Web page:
I didn’t know what I had done. I remember the first time I came home after this occasion, and I felt confused, flustered, betrayed. I was certain that my sexuality hadn’t gotten out, it couldn’t have. It wasn’t like I’d told anyone.


Sitting in the high school band room at the end of the day,  I saw a swipe of long, shiny black hair whip passed me. It was a girl from my orchestra class, Vanni, who I’d had a crush on for years. We’d ridden the bus together since we were in fourth grade, when she’d moved here. I had sat next to her when she’d first arrived. She had a metal lunch box with two wrestling lions on it. She told me that the lions were her and her crush at the time, Matt who was a very feminine boy that also rode the bus with us. I remember thinking how beautiful she was with the light from the windows dappling her face. She had the longest hair I’d ever seen and a smattering of freckles like stardust across her cheeks. When she smiled, she had deep dimples and she laughed a lot. She was also always demonstrating her strength- competing in no-rules wrestling competitions with her friends or thumb wars or showing how fast she could climb a tree or racing the boys down the street and winning. All of this impressed and fascinated me. We weren’t close friends, but we had a mutual friend named Sydney who also rode the bus with us and who would gather large groups together on nights and weekends. She and I hadn’t talked since Sydney moved away in eighth grade, and we hadn’t really hung out one on one in general.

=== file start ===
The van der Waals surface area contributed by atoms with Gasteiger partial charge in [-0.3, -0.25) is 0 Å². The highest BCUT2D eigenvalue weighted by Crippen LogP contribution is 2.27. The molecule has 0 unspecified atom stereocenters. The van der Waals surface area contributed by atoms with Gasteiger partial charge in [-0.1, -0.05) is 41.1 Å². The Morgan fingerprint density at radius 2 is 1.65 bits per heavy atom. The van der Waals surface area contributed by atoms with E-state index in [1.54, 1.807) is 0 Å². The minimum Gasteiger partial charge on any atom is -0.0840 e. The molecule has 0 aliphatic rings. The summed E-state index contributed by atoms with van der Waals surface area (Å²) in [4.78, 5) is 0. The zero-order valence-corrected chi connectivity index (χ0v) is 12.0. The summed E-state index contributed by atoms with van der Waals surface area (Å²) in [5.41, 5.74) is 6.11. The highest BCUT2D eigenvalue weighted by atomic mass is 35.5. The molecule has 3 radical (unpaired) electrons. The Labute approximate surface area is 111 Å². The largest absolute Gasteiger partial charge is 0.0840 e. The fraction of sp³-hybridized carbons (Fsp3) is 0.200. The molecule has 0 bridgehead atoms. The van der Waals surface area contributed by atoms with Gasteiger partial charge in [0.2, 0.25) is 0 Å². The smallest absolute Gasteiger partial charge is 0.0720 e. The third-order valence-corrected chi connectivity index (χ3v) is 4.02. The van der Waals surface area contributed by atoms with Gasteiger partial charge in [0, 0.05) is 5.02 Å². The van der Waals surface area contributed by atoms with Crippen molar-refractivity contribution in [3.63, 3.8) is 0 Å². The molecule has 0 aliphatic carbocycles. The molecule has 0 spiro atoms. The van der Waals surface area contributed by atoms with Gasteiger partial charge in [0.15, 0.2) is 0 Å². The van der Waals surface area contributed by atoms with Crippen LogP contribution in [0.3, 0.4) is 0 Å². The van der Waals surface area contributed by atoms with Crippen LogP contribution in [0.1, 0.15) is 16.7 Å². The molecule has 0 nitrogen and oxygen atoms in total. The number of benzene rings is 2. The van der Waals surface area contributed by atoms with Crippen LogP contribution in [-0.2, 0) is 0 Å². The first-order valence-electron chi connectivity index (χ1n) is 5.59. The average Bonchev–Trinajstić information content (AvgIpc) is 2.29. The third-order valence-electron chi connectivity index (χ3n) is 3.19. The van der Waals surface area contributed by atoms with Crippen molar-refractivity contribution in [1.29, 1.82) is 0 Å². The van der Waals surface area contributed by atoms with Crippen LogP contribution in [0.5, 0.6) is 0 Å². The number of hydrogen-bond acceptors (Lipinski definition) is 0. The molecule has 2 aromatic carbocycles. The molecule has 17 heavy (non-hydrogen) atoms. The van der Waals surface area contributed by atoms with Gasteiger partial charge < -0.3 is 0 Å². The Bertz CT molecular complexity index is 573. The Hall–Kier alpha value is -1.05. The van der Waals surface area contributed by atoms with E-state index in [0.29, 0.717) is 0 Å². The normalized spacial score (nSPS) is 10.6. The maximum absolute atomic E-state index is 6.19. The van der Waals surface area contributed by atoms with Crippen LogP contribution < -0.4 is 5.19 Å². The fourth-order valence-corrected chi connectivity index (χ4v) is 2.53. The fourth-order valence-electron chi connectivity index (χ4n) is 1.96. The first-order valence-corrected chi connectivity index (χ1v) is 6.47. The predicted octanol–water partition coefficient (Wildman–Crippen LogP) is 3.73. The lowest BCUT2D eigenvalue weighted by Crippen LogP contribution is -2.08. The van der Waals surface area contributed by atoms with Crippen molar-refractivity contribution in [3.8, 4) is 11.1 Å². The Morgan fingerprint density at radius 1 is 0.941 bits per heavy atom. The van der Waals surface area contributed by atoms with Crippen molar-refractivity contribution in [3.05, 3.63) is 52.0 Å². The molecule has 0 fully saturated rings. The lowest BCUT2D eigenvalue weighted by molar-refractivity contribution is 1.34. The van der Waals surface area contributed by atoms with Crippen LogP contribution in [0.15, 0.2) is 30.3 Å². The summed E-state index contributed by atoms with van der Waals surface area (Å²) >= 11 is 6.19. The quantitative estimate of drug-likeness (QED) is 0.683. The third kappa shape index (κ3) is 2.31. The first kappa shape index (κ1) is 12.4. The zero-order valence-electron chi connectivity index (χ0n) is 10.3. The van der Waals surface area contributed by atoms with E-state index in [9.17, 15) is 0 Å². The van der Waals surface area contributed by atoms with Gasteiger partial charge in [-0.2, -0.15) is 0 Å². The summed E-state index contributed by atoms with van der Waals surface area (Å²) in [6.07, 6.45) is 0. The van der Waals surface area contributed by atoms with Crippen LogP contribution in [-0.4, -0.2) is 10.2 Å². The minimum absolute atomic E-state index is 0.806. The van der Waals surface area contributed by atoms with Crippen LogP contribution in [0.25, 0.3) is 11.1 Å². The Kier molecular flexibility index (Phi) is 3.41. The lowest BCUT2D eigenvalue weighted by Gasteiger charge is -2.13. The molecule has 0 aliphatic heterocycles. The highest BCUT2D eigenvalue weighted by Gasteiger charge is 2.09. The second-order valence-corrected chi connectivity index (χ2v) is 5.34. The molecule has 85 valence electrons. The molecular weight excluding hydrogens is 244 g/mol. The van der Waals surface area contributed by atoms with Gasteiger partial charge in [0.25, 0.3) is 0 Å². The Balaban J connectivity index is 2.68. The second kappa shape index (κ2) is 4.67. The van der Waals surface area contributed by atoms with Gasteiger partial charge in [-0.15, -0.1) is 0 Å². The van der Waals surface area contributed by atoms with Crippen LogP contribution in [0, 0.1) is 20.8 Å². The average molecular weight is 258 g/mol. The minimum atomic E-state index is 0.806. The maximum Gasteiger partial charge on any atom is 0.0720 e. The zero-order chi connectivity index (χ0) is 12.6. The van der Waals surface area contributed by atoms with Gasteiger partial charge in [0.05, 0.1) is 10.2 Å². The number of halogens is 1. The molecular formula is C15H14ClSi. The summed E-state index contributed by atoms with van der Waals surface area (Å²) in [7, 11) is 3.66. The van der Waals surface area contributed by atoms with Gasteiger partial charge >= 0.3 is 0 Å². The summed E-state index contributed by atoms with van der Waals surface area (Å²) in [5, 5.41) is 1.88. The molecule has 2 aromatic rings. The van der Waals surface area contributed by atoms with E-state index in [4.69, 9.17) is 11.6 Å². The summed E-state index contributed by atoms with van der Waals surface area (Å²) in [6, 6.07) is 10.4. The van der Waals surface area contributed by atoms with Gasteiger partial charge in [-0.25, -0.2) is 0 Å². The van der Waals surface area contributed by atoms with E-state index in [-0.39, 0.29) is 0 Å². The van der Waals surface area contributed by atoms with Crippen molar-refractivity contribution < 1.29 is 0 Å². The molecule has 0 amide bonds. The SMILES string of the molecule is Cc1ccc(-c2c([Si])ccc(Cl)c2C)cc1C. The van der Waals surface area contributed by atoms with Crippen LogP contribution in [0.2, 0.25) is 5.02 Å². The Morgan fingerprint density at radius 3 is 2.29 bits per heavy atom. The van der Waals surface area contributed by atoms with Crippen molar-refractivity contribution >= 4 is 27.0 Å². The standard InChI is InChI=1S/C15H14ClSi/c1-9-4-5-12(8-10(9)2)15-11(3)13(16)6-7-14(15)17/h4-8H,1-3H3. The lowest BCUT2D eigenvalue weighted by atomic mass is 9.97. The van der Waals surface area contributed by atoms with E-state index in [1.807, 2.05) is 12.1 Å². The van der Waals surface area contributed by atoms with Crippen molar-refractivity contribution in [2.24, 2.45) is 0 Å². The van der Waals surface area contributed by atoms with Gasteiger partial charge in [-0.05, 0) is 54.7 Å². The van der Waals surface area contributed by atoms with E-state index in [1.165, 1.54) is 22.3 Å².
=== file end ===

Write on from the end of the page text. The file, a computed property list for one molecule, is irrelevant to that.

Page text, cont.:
She messaged me on AIM. I’d had other crushes, but this one I couldn’t escape since we lived so close to each other and rode the same bus to and from school. Sydney had known about my crush on Vanni, but that friend had moved away so I’d hoped everything would’ve been forgotten.


She asked me to come to her house. She lived up the street from me. She demanded that I come over, that we needed to talk. I was petrified. I told my parents where I was going. They were surprised, but didn’t question it too much. It felt like an eternity walking uphill to her house.It was a squat, split level white house that always had its lights on all through the night. My breath caught in my throat as I rang the doorbell. Every moment I had ever seen her welled up within me, building into a tumultuous cacophony. Her mom answered the door. She was a small woman from Vietnam with a heavy accent. She told me she was making dinner if I’d like to have some. I don’t remember replying, just nervously pacing and digging my hands into my pockets. I couldn’t breath. Vanni came downstairs, looking at her phone. I didn’t have a phone at this time so whenever I saw friends of mine using theirs, there was an inherent sense of power or adulthood in that trademark way the blue light would hit them from underneath their chins.

I don’t think she ever really made eye contact with me. She just said,  “Let’s go to my room.” I had been in her room before; I think it was her birthday and there was a group of girls in there all doing their nails, singing along to “Teardrops on My Guitar” by Taylor Swift, and talking about the boys in our class they had crushes on.